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Disney to Plug Electrical Parade In at New Venue

Theme parks: Popular feature is being revived to boost attendance at California Adventure.

April 27, 2001|E. SCOTT RECKARD and MATTHEW EBNET | TIMES STAFF WRITERS

Looking to light up lower-than-expected attendance at its new California Adventure park, Walt Disney Co. said Thursday that it is bringing back the crowd-pleasing Main Street Electrical Parade it ceased at Disneyland five years ago.

The procession of lighted floats, to be staged nightly starting July 4, should be a proven draw at a park criticized for charging as much as Disneyland but having fewer than half the attractions and little to do at night compared to its older sibling.

The announcement of the parade's return comes after poor attendance during the recent two-week spring break and only two days after Disney Chairman Michael D. Eisner told analysts he was not worried about attendance at the new theme park, which opened in February next to Disneyland in Anaheim.

"People delay their vacations because of fear of economic slowdown. They inevitably only delay for a year. When these end, there's a tremendous rebound in the parks," he said during a conference call Tuesday.

Disneyland Staple Recalled Fondly

Many regular Disney attendees recall the Electrical Parade, which began in 1972 and has been featured at other Disney parks since ceasing at Disneyland, as an extraordinary Anaheim tradition that never should have ended. It features more than 500,000 lightbulbs and a cast of more than 100 performers.

At the time of the closing in 1996, Disneyland advertised that it was the last chance to see the parade, saying it was "glowing away forever" and even auctioning off the lightbulbs from the floats for charity.

But observers and customers alike question whether bringing the popular parade to California Adventure will be enough to help the park meet its expectations.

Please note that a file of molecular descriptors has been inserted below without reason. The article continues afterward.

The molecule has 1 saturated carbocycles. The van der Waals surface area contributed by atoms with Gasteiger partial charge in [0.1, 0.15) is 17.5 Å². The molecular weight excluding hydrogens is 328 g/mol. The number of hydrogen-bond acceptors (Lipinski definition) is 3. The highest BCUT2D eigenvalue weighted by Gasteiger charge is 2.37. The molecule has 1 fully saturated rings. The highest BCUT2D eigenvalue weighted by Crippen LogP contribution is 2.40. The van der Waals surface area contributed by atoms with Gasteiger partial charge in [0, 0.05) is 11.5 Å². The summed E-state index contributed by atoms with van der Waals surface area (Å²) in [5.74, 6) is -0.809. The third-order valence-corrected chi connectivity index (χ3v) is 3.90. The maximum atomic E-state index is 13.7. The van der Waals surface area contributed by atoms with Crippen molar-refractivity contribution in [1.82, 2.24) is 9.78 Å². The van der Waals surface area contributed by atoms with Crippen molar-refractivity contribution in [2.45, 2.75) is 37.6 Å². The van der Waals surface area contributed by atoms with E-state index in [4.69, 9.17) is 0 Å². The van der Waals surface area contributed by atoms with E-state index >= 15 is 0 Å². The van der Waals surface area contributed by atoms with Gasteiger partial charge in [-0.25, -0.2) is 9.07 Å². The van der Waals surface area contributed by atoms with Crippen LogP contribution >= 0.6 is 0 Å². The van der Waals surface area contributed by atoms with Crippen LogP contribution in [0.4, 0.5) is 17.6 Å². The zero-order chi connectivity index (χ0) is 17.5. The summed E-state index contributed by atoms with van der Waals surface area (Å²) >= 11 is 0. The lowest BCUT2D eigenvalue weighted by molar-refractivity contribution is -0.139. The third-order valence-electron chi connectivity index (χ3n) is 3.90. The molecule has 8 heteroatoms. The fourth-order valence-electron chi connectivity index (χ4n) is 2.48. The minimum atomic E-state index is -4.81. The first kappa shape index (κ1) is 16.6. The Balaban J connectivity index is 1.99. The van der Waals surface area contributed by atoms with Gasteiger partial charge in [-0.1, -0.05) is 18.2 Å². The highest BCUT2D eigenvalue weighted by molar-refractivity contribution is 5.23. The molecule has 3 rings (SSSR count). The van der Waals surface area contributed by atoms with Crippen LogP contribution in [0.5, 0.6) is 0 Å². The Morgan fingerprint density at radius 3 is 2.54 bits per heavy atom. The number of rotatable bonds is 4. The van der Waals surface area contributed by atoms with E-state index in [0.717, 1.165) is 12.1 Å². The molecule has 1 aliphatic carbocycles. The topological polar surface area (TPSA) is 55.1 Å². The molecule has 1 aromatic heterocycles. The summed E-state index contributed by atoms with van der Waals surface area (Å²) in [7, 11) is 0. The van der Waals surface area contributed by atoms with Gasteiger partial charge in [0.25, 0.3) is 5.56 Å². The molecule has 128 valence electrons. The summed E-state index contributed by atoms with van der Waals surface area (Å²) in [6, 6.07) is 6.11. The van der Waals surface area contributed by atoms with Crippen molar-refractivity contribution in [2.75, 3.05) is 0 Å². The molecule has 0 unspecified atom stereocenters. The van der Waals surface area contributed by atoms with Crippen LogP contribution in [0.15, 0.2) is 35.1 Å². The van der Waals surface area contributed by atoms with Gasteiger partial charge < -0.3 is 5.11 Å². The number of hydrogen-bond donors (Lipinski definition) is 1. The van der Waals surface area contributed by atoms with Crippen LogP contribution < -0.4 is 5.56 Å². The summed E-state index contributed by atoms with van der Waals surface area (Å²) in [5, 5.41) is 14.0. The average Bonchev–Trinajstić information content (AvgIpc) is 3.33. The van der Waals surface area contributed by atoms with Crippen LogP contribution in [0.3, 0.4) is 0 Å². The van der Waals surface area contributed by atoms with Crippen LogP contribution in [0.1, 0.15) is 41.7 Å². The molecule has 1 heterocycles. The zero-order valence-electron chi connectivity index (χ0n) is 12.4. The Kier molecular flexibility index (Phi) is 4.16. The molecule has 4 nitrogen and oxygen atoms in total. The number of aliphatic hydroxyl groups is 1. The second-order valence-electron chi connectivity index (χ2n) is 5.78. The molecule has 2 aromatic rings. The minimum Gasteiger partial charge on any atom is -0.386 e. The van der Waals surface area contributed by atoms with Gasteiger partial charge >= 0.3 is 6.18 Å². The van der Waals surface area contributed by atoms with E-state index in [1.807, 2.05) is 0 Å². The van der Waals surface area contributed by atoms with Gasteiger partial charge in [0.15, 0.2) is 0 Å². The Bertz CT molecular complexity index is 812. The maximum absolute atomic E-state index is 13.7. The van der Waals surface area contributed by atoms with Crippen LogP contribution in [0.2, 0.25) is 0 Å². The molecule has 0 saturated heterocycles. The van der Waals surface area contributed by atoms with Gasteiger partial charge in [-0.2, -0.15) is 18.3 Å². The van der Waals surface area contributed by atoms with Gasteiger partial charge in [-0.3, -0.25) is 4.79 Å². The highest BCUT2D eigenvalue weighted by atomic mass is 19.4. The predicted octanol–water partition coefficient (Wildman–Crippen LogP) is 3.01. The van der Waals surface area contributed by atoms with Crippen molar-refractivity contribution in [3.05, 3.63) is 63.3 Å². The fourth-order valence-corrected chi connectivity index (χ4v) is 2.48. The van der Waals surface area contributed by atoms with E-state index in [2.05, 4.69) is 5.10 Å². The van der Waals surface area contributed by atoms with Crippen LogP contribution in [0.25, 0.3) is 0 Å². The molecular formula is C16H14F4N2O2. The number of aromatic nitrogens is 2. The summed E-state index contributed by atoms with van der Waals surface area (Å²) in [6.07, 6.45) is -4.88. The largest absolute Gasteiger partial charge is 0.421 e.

"You can't blame [low attendance] on bad weather or the off-season anymore," said David Koenig, author of "Mouse Tales: A Behind-the-Ears Look at Disneyland." The park "can't afford a mediocre summer. Disney had to do something desperate."

Patron Carolyn Hurley of Costa Mesa also has doubts.

"Even an absolutely beautiful parade isn't going to make us go" back, said Hurley, 62, outside the park Thursday.

Her husband, Bob, 65, suggested that the answer for Disney would be to cut prices from $43 to, say, $20 for anyone buying a full-price admission to Disneyland.

California Adventure's attractions and restaurants, including expensive ones operated by the Wolfgang Puck Food Co. and Robert Mondavi Corp., have frequently been deserted after dark. And even during the days, attendance has been far lower than projected, though it showed modest improvements during spring break, according to internal Disney records obtained by The Times.

Acknowledging weak attendance, Disney recently decided to close the new park at 10 p.m. Saturdays through mid-June, instead of midnight, as originally planned. Disneyland remains open until midnight every Saturday, as it has for decades.